Malaysian Infantry Fighting Vehicle MIFV (KIFV K-200 CONVERSION)

Malaysia’s Infantry Fighting Vehicle (MIFV) played an important role as part of the U.N. peacekeeping force in Bosnia.

The MIFV is derived from the Korean Infantry Fighting Vehicle, KIFV or otherwise known as the K-200.

The model depicted is constructed using Academy’s 1/35 KIFV K-200 kit model no. 1385 as a base platform to represent the MIFV.

This model is built for SFTPMS 50th Merdeka Group Build as a tribute to Malaysia’s 50th Merdeka Anniversary and also to the brave soldiers of the Malaysian Armed Forces that served in Bosnia as part of the United Nations Peace Keeping Force.


Work begins with the interior and by constructing a new bench seat as the interior seat arrangements of the kit do not correctly represent the seat configuration of the MIFV.

The long bench is constructed from plasti-card and some spare styrene pieces. Once the base frame is constructed, the seat cushions which are made from two part Tamiya epoxy putty is added on.

After finishing with the long bench, the commander and gunner seat is detailed up by adding grab handles and support / lift bars.


To represent the interior of an MIFV as much as possible, details like internal tie down handles and straps, side cushions and some piping are added.

Thin wire was used for the tie down handles whilst the pipes were made from brass wire. The tie down straps is made from Tamiya masking tape and the cushions from two part Tamiya epoxy putty.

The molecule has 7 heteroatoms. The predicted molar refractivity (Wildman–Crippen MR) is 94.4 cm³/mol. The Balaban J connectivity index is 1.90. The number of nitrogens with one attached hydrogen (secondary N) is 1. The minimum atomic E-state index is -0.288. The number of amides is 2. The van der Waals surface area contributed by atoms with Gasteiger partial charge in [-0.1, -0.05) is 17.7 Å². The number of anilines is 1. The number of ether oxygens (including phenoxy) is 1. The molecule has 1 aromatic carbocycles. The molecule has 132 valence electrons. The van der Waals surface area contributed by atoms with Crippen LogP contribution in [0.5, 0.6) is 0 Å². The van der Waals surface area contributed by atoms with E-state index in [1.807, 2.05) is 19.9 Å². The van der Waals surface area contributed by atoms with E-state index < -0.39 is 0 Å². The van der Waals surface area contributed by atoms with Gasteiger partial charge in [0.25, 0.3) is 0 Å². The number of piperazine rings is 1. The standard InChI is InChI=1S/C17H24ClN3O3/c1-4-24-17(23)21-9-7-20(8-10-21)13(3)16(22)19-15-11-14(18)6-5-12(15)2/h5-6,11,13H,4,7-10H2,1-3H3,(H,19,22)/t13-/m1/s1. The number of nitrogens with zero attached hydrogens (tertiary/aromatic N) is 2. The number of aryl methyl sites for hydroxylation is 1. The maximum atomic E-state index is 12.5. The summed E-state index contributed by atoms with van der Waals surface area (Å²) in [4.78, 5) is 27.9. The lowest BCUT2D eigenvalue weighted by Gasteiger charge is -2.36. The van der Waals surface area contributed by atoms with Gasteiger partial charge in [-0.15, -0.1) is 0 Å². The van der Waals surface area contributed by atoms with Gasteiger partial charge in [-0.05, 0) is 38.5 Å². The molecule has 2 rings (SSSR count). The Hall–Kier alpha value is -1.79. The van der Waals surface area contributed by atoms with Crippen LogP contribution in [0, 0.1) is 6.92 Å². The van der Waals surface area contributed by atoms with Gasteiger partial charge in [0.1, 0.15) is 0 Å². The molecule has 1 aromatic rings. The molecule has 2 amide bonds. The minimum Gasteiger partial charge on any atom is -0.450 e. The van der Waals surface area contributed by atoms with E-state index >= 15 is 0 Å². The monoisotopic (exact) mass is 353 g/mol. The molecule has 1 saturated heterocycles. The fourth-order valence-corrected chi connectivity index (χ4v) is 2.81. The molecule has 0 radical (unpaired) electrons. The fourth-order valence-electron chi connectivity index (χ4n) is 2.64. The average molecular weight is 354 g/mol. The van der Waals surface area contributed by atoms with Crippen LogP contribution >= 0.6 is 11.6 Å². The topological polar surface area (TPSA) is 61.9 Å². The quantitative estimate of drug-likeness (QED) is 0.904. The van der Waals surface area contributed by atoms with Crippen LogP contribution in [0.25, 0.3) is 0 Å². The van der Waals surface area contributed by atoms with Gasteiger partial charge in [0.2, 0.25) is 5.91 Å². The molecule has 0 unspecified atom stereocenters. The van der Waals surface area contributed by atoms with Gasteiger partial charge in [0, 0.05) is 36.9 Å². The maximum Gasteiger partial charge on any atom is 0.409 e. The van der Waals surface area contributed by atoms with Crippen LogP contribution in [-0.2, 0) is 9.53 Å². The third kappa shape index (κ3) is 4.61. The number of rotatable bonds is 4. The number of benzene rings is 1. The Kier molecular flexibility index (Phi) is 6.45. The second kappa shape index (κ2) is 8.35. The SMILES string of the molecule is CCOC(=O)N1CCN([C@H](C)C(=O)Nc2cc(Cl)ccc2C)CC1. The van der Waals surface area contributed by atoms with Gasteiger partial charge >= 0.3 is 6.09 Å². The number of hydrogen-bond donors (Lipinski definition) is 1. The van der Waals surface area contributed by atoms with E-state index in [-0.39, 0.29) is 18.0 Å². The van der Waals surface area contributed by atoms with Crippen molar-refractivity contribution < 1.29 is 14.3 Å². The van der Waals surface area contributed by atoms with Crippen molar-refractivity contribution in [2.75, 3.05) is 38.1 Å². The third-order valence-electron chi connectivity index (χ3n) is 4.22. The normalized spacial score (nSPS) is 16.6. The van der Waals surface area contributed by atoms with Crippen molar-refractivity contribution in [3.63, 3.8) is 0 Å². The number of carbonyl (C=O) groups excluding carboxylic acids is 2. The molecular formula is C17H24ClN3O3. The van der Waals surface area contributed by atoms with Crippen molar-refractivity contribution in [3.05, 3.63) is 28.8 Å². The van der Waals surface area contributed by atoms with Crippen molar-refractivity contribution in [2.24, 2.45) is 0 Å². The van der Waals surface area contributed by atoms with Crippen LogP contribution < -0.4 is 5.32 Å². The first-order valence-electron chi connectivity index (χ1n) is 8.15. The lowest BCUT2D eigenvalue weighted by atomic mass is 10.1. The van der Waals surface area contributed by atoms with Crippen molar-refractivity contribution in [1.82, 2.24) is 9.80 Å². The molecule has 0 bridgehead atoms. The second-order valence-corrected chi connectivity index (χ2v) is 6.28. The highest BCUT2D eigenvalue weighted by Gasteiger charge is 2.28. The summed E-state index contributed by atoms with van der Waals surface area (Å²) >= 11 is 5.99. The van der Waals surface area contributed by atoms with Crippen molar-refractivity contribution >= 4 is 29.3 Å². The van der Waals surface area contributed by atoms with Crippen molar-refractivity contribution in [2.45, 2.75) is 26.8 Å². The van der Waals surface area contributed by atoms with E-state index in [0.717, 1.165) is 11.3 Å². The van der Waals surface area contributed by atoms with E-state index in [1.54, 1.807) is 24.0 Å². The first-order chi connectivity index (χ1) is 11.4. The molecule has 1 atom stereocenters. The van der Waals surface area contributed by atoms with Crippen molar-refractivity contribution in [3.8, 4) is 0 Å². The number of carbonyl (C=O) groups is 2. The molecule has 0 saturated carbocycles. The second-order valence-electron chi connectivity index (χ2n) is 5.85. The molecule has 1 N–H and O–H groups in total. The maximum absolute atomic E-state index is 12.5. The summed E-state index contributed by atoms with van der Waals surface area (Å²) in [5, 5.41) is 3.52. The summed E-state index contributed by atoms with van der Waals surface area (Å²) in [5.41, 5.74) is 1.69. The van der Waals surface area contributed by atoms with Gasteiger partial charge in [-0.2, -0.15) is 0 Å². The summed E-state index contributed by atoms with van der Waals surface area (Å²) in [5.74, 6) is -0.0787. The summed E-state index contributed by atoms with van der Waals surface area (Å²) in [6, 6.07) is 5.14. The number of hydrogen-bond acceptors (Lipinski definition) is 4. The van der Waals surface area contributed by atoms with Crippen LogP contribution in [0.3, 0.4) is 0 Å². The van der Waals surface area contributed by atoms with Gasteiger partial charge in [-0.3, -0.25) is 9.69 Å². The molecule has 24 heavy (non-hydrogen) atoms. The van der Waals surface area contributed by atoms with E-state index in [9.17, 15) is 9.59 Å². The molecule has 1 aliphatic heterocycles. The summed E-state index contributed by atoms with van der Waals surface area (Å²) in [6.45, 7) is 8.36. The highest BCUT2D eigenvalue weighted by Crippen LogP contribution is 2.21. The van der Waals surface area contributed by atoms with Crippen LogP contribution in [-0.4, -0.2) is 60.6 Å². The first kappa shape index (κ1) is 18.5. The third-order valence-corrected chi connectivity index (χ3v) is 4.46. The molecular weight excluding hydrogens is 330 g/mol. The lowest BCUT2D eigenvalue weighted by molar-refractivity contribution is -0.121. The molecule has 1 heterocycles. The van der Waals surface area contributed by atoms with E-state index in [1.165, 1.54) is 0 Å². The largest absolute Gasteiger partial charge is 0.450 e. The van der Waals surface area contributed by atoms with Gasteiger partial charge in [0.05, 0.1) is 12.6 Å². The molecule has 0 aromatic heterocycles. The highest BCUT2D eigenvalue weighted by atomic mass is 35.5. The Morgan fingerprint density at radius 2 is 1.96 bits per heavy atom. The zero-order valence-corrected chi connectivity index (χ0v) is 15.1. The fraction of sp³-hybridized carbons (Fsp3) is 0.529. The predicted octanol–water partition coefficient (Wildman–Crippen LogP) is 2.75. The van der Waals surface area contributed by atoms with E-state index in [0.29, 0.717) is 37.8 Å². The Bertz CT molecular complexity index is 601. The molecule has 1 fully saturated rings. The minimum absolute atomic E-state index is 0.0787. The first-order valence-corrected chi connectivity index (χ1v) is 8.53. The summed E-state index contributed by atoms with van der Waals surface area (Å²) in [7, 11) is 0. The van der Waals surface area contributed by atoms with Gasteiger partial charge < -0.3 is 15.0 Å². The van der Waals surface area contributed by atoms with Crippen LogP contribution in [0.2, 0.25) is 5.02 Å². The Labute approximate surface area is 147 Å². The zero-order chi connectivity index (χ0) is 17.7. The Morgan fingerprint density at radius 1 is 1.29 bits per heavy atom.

On the external part of the model, I decided to open up the left side pair of firing ports.

First I made a basic copy of the existing firing port profile from Tamiya masking tape. Having got the basic profile, I transferred the masking tape profile onto a thin piece of plasti-card and then it’s simply a matter of cutting along the outline of the masking tape.

Once the new firing port covers were made, a pair of holes was drilled into the hull using the existing mould detail for positional reference. After careful clean up, the remaining details of the original firing ports are sanded away until smooth and level with the surface of the hull.

The newly made covers are glued into place and the stop lug and swivel nut made from stretched sprue is added.


After opening up the firing ports, I trimmed off all the external moulded on tie down handles and replaced them with thin wire.

Before trimming the moulded tie downs away, careful note is made of where each of the tie downs are located so that all the replacement tie downs will not be glued in the wrong position.


I chose to have the rear drop down hatch in the open position. The kit door is sadly lacking in this area if the drop down hatch is to be posed open. The interior portion of the hatch is not provided at all. This means that a covering for it will have to be constructed.

I used plastic card cut to the general shape of the hatch and then scribed the outline of the door onto the plasticard. After scribing the door outline, I added details the miscellaneous details like door handle, bolt fastener and step guards.

A distinctive feature of the MIFV is the signal lights and side wing mirror attachment on the main headlight hood. The side signal lights were made from plasti-card and the wing mirror mount post from brass wire that is bent to shape.


Decals used were from the kit. They were thin, easy to apply  and performed very well without any silvering.

Following are pictures of the completed MIFV. Weathering was done by post spraying with heavily thinned smoke and application of oils. 

The spare track link mounting lugs were scratchbuilt from 3mm styrene rod and some stretched sprue.


Special mention of thanks goes to SFTPMS member Aidy for his beautiful and excellent number plates and stencils and also to Thomas for his help with the excellent references.

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